§ Order of the Day for the House to be put into Committee on re-commitment of the Bill read.
§ Moved, That the House do now resolve itself into Committee.—(The Lord Chancellor.)
§ On Question, Motion agreed to.
§ House in Committee accordingly:
§ [The EARL OF ONSLOW in the Chair.]
§ THE LORD CHANCELLOR (VISCOUNT SANKEY)
My Lords, in moving that the Amendments proposed by the Joint Select Committee on Consolidation Bills be made, I need only detain you for a minute or two. I would explain that the object of this Bill is merely to consolidate a number of Acts that apply to County Courts. The Bill has already received a Second Reading in your Lordships' House, and has been before the Consolidation Committee, and the Consolid[...] 977 tion Committee have recommended a number of Amendments, the first of which is in Clause 37. In addition to that the Bill has received very careful scrutiny I think from Lord Bertie, who has found two printing mistakes, which will as such be put right, but it might save your Lordships' time if I simply moved that the Amendments proposed to be made by the Joint Select Committee be agreed to.
§ Moved, That the Amendments proposed by the Joint Select Committee on Consolidation Bills be made.—(The Lord Chancellor.)
§ On Question, Motion agreed to: the Amendments made accordingly.
§ THE LORD CHANCELLOR
My Lords, I beg to move the Motion standing in my name on the Order Paper, that Standing Order No. XXXIX be considered in order to its being dispensed with, in order that this Bill, which is a purely formal Bill, may be passed through its remaining stages to-day. It will then be received in another place, and we shall be able to get this Consolidation Bill before we rise at the end of the present month. It is very important that that should be done, because at the present moment the County Court jurisdiction is contained in about twenty different Acts. It is desirable that it should all be consolidated, and the County Court jurisdiction be contained in one Act. There is no new legislation here, but we are simply taking the various clauses out of various Acts and putting them into one Act. The last County Court Act was in 1888, and since then a number of different Acts have been passed amending it in various ways, and the time has come when County Court jurisdiction ought to be put into one Act. We are anxious that this should be done at once, because it affects a very large number of our fellow-countrymen. Your Lordships may be interested to know that the number of County Court cases last year was over 33,000. It is important that the matter should be put right so that people may be able to find out what is the law.
§ Moved, That Standing Order No. XXXIX be considered in order to its being dispensed with in respect of the Bill.—(The Lord Chancellor.)
§ On Question, Motion agreed to, and ordered accordingly.978
§ Then (Standing Order No. XXXIX having been suspended) Amendments reported.
§ Moved, That the Bill be now read 3a.—(The Lord Chancellor.)
§ THIS EARL OF LISTOWEL
My Lords, as I was unable to be present on the Second Reading I hope your Lordships will excuse a very brief intervention. We law reformers welcome very heartily this consolidation of the law in relation to County Courts, on account of the advantages which it brings to the litigants and to the lawyers, and we are in favour of the codification and tightening up of the English law. Of course we do not expect complete reform at once, but at the same time a Consolidation Bill is a milestone on the road towards legal reform, and it measures the distance that has been traversed as well as the distance that yet lies ahead of us before we reach our goal. I would like especially to congratulate the Government on two important reforms which the Bill contains—namely, the extension of the jurisdiction of the registrar from £5 to £10, and the abolition of certain appeals which will make the cost of litigation much less than it used to be. At the same time we hope that, the law having been codified on this subject, the way will now be open for a more far-reaching reform, and in particular for a gradual extension of the jurisdiction of the County Courts. We would humbly suggest that this process, if gradual, would not be one that would be either costly to the country or injurious to English law. The jurisdiction might possibly be raised to the small sum of £300 without either dislocating the other business in our County Courts or making the extra cost which the State has to bear quite exorbitant. We make this suggestion in all humility because we hope that the Government, having gone as far as it has gone, will now be able to consider the extremely important problem of raising the present limits which are attached to the jurisdiction of the County Courts.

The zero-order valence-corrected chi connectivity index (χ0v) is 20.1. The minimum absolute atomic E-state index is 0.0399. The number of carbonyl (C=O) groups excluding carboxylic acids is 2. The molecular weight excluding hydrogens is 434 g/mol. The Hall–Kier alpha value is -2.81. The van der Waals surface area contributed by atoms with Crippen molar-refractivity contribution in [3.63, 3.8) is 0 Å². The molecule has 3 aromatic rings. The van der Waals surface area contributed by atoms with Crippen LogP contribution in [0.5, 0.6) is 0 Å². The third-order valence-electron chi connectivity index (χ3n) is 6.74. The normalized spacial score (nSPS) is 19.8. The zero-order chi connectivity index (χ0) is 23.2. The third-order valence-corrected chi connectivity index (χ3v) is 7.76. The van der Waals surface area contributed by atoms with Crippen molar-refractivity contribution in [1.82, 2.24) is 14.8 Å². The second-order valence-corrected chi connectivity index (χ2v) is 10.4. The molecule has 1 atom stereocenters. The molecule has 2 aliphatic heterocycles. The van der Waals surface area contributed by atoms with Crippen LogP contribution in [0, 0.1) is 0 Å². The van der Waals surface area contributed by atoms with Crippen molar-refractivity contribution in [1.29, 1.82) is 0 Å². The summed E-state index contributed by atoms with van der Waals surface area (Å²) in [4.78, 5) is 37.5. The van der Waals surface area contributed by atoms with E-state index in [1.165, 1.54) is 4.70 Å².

§ THE LORD CHANCELLOR
My Lords, I am much obliged to my noble friend for what he has said. I think the House is indebted to him and to the 979 other members who sat on the Consolidation Committee. There is only one small point. The Bill, as I have said, does not make any change at all in the law, but it consolidates two Acts recently passed which do make a change—namely, that which raises the jurisdiction of the registrar from £5 to £10, and also the Act which deals with certain rights of appeal. This Bill does not make any change itself, but it does include those two Acts.
§ On Question, Bill read 3a, and passed, and sent to the Commons.